The influence of Egyptian goddess Isis was far-reaching. She was a popular goddess who was worshipped even outside of Egypt. Archaeologists have unearthed artifacts, temples and obelisks everywhere from Greece and Italy to Germany and Great Britain that honor the goddess Isis. Isis was the patron of magic and nature. She symbolized both the perfect mother and the ideal wife. Like most gods in cultures that practice polytheism, Isis was responsible for many aspects of Egyptian life. Patron of the slaves and sinners. An advocate for the penniless and supporter of the artisan. She was a symbol of fertility and the goddess of motherhood.
Isis was the firstborn daughter of Nut, goddess of the overarching sky, and Geg, the god of the Earth. In Egyptian mythology, Isis was married to Osiris, also a powerful god. The two had a son named Horus. One of Egypt’s most prominent folklore tales tells the story of how Osiris was betrayed by his enemy Seth. Seth tricked Osiris and drowned him in the Nile. Isis used her magical powers to resurrect her husband, but Seth was relentless and killed Osiris again, this time hacking his body into 14 pieces and spreading the remains across the lands.
Grief-stricken, Isis set out across the desert in hopes of finding the remains of her husband and making him whole again. Isis searched the desert for years and was finally able to piece back together the remains of her husband, Osiris, and bring him to life. Isis protected Osiris until he regained his strength.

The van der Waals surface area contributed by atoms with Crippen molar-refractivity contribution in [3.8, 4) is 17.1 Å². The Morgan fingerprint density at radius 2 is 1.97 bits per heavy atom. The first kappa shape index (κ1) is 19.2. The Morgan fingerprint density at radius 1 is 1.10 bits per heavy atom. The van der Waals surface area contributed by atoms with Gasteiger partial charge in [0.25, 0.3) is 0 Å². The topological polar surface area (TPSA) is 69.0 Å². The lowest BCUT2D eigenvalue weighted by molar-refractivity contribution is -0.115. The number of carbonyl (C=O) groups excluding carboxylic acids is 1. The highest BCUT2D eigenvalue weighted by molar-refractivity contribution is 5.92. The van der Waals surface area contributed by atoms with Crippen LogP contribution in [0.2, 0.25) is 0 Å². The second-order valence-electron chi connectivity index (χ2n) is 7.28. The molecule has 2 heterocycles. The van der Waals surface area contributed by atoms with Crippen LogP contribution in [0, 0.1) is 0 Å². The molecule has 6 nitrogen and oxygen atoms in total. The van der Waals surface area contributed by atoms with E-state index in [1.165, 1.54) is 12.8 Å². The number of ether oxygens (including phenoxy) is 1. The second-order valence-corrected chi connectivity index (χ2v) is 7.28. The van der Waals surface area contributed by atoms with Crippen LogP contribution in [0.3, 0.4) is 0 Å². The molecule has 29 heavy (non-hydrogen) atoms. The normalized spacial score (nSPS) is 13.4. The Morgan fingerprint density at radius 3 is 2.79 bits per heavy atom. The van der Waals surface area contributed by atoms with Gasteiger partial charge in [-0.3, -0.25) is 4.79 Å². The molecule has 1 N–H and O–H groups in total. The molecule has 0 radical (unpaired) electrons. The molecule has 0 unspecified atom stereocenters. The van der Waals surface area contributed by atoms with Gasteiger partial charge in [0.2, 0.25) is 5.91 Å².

Versions of the story differ but most suggest that Osiris was resurrected incomplete because Isis was unable to find his genitalia. In one tale, she fashioned a substitute from clay to ensure that she could become impregnated and give birth to her son Horus. Horus becomes a powerful god in his own right and exacts revenge on Seth, destroying him in retribution for his father’s death.
Isis was one of the few goddesses in Egyptian mythology to dwell amongst her followers. She taught women how to make bread from grain and weave cloth along with other household duties. Isis was worshipped as the goddess of wisdom and health. She was also considered the protector of the dead in the afterlife. Myths suggest that it was Isis’ tears at the loss of her husband that caused the annual flooding of the Nile.
Over time, Isis began to be identified with the sky goddess Hathor and was depicted wearing the solar disk and horns that were Hathor’s signature headdress. In the art of ancient Egypt, Isis is most often portrayed carrying a simple staff and the Ankh symbol. Frequently, she is portrayed with outstretched wings as a symbol of protection. Thought to be the symbolic mother of the king, her name also meant “throne.” A popular exhibit at the Egyptian Museum in Cairo depicts Isis nursing Horus. This was a common subject of Egyptian art that emphasized Isis’ protector role.
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“No Egypt tour is complete without a visit to the Egyptian Museum in Cairo. With over 120,000 artefacts, the museum houses an unbelievable exhibit depicting ancient Egypt’s glorious reign. Mummies, sarcophagi, pottery, jewellery and of course King Tutankhamen’s treasures, it’s all there. The boy-king’s death-mask – discovered in its tomb – is made of solid gold and it has been described as the most beautiful object ever made.” (Egyptian Tourism Authority)
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Rob Mabry is a former military journalist living in San Antonio. He writes about travel, technology, film and the video game industry. Rob operates www.yourmuseumstore.com along with his wife Sherry.